A couple of years ago Apple came up with the bright idea of SIP (System Integrity Protection), which scored lots of points on the useful scale but not so much on the usable side. SIP locked off access to a slew of places on your Mac that could ostensibly be targets for malicious code, and while the whole thing was a little Big-Brothery it was an undeniably good idea. If you wanted to circumvent it then you could do so relatively simply using the healing power of a relevant Google search, but it probably provided a lot of solid protection for a huge percentage of people who weren't going to fiddle around with the plumbing of their computers and who probably didn't even notice it was there. Like the whole Tesla key thing, it was a little frustrating but demonstrably pretty cool, and you took the former for the sake of the latter.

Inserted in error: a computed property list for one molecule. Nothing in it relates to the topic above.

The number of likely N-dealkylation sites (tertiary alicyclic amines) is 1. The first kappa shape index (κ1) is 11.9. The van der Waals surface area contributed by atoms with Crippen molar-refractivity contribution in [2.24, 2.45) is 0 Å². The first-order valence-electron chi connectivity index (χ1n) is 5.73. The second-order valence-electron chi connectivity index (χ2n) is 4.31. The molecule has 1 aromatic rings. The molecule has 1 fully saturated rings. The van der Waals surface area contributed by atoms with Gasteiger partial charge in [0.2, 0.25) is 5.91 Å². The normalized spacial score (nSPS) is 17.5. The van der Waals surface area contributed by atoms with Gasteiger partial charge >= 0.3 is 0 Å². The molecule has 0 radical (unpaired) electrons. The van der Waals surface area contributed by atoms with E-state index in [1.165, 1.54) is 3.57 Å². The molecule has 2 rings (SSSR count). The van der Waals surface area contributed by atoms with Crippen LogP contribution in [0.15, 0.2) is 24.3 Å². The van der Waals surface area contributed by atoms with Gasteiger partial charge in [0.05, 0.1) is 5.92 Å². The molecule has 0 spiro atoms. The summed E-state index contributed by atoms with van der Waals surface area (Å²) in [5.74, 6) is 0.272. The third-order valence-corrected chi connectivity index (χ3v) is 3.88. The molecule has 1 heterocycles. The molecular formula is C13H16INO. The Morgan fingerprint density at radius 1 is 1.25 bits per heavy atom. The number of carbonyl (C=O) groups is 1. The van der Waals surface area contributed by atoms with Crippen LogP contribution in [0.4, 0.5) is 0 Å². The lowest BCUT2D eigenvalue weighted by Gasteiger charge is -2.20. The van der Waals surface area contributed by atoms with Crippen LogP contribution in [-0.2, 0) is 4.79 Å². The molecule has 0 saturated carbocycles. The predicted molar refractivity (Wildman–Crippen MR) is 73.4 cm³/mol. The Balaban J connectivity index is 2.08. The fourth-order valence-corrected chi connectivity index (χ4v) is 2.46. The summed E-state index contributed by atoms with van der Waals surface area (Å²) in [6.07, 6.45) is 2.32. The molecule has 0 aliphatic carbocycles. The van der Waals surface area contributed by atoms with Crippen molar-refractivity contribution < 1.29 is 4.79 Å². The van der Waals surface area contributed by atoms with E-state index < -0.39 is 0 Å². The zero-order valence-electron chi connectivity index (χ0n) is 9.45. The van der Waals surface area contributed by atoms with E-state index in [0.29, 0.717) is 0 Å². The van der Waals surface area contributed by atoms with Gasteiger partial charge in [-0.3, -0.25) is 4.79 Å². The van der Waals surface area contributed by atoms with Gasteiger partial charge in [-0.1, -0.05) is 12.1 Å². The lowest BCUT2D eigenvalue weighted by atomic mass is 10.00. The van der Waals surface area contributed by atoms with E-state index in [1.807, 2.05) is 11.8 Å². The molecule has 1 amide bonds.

Which is why it's peculiar that it now--as of macOS Sierra--seems to be switched off by default. Don't believe me? Go on. Try firing up the Terminal and banging in "csrutil status" and see what you end up with.

SIP is a great doorlock, but leaving it wide open by default is at best puzzling and at worst unconscionable...

Things I Do Not Like About macOS - Get Off My Lawn Edition #443

Two things.

Thing one? This is the default setting in Finder Preferences: